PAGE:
Oh, How I’ve Missed Books
Books are the beer bongs of knowledge and entertainment.
I finally did it. A few weeks ago, I broke down and bought a Kindle Paperwhite from Amazon. I have to wear reading glasses to read and I had been struggling to read for years with my aging eyes. I could never get the lighting the way I wanted. I couldn’t deal with the sometimes tiny fonts on the page in paper books (technical manuals are the worst). I didn’t like lugging books around, losing them, or losing my place in them. I wanted something more consistent for my middle-aged eyes and brains. So on a whim with a little hope, I got a Kindle eReader.
Since I got it, I’ve been reading books again. I just finished a 700-page book by Michael Hudson. I’m working on another one of his books. I just discovered that I can check out eBooks from my public library. I found Split Infinity by Piers Anthony as an eBook for $4 on Amazon (then they jacked up the price of the remaining books).
At least now, I can get a consistent reading experience. I can adjust the font, the lighting, and my seating position with greater ease. The battery lasts for weeks. I can read in the dark. The kindle is waterproof so I can read in the tub without worrying about dropping the book. I can read without hand fatigue. I don’t have to worry about spilling anything on it on the dining table. I can read something without ads.
I got hooked on the internet many years ago. I forsake books because I wanted to read something current and I thought books were stale and frozen. I read blogs. I read the news. I read articles about technology. I used the internet to solve many of the problems I have encountered since I got started on the internet around 1993. Somewhere along the line, I just lost interest in books.
When I started reading “…and Forgive Them Their Debts”, I began to remember that books are concentrated stores of knowledge. I remembered that both of my parents read lots of history. I remembered that books have no commercials, they have perfect audio fidelity through my inner voice (I’m hard of hearing), and books change the way that I think about things. Books are mental programming.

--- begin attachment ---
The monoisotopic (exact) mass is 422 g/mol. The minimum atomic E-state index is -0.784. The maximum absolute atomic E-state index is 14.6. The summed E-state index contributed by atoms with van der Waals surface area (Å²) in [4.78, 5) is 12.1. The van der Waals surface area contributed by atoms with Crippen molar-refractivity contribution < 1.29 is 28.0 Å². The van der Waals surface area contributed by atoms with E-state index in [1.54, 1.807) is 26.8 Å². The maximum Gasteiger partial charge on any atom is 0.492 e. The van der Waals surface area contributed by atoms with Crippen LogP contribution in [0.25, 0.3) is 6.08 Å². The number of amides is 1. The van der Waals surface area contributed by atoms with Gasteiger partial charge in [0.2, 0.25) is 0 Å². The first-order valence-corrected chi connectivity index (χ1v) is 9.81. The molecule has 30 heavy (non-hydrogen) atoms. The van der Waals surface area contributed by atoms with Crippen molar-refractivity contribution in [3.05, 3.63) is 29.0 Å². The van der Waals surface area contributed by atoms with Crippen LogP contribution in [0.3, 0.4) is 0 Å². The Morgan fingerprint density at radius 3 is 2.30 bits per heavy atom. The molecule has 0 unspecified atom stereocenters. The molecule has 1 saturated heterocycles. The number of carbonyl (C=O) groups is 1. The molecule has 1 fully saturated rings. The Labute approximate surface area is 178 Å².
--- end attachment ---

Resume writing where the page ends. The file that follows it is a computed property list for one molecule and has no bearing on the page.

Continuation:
I’ve found books to be like a beer bong of knowledge and entertainment. They run for as long as I want them to run. Books don’t have commercials (at least not yet on the Kindle), so there are no ads to ignore or look around. eBooks are portable, too. I can read them on multiple devices and pick up where I left off on the last page I read on any device.
The biggest difference between reading the internet and reading books is mental focus. I’ve found (again) that reading books helps me to discipline my mind to focus my attention on learning. Reading a book for 30–60 minutes at a time disciplines my mind again for focused attention and makes me more aware of my reading habits. Books are free of distractions like notifications and beeps and ringtones. And the most interesting thing I found about reading books again is that they inspire me to write.
Reading stimulates my mind to write more words. I found that as I got interested in reading books, I got more interested in writing, I get more ideas about what to write about, and I get excited about that. It’s a virtuous circle.
So if you’re visually impaired, you may find that an electronic book reading device like a Kindle, can assist your reading. If you are hearing impaired like me, you may find that reading a book makes more sense than reading subtitles in a movie. And if you’re looking for inspiration for writing ideas, read a book.